A scheme has been launched to help people get on to the housing ladder without the need for large deposits.
Banks, building societies and housebuilders are backing the national mortgage indemnity scheme aimed at helping up to 6,000 households.
The MI New Home scheme will allow households across Scotland who could afford a mortgage on a new-build home, but are currently locked out due to high deposit requirements, to borrow 90% to 95%, up to a maximum sales price of £250,000.
Nationwide and the Royal Bank of Scotland have already signed up while Bank of Scotland/Halifax will offer mortgages through the scheme in the near future.
A total of 12 housebuilders have signed up and more are expected to follow. The Scottish Government will support the scheme by providing a guarantee.
Homes for Scotland - the housebuilding industry body which developed the scheme - is projecting that it has the potential to generate sales of up to £1 billion over three years and could also create or safeguard 22,800 construction jobs and more than 650 apprenticeships.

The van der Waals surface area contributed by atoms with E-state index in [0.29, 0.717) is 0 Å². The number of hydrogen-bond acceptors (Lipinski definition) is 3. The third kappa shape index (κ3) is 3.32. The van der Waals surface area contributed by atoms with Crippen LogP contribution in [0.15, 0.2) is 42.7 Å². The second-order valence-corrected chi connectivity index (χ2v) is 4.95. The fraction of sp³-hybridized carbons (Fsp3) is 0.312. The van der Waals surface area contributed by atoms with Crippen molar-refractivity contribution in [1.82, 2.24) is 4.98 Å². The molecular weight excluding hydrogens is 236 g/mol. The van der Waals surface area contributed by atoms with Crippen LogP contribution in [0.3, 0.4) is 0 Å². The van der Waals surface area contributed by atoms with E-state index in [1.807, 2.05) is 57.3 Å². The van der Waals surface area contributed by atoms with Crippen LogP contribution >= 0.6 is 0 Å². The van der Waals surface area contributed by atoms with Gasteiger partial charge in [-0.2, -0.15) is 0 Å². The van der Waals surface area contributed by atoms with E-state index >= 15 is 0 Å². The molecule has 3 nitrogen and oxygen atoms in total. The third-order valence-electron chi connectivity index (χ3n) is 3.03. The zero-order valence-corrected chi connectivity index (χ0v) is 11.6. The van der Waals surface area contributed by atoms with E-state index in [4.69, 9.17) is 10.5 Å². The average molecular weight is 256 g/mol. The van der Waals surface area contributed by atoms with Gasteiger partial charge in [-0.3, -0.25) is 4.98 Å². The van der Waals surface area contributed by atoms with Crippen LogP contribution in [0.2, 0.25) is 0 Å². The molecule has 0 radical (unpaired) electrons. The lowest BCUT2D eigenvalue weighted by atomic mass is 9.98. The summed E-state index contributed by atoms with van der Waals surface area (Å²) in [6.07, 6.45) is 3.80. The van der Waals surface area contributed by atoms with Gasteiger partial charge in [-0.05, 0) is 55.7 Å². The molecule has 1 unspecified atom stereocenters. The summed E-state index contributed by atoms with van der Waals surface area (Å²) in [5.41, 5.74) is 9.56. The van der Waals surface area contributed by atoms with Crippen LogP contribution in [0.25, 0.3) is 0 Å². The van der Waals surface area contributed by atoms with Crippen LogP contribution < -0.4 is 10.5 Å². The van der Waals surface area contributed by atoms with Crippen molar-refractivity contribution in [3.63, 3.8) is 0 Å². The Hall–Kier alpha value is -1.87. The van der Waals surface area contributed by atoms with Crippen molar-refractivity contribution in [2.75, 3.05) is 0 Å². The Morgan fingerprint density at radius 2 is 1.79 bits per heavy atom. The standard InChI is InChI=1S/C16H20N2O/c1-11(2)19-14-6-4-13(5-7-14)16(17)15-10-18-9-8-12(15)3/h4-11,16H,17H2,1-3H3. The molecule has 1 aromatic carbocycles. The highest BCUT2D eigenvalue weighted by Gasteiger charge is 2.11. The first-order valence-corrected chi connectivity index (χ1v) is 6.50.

Launching the scheme in Edinburgh, Infrastructure and Investment Secretary Nicola Sturgeon said: "The Scottish Government wants to help people get onto and move up the housing ladder, where it is sensible and sustainable for them.
"High deposit requirements have presented a major stumbling block for those who want to buy a new-build home. That is why securing the backing of our leading lenders for this mortgage indemnity scheme is hugely significant."
Homes for Scotland chief executive Philip Hogg said: "With housing output at its lowest level since the Second World War, the main obstacle to recovery in our sector remains constraints on mortgage lending, particularly in relation to high deposits. Only through the implementation of innovative measures like MI New Home can we ensure Scots have access to a full range of housing options."
Paul Smee, director general of the Council of Mortgage Lenders, said: "MI New Home offers a way for homeowners in Scotland to enter the market or move house with a lower deposit than they would otherwise need. It increases the options for households who may have been feeling constrained and offers lenders additional assurance by offsetting some of the risk they would otherwise face."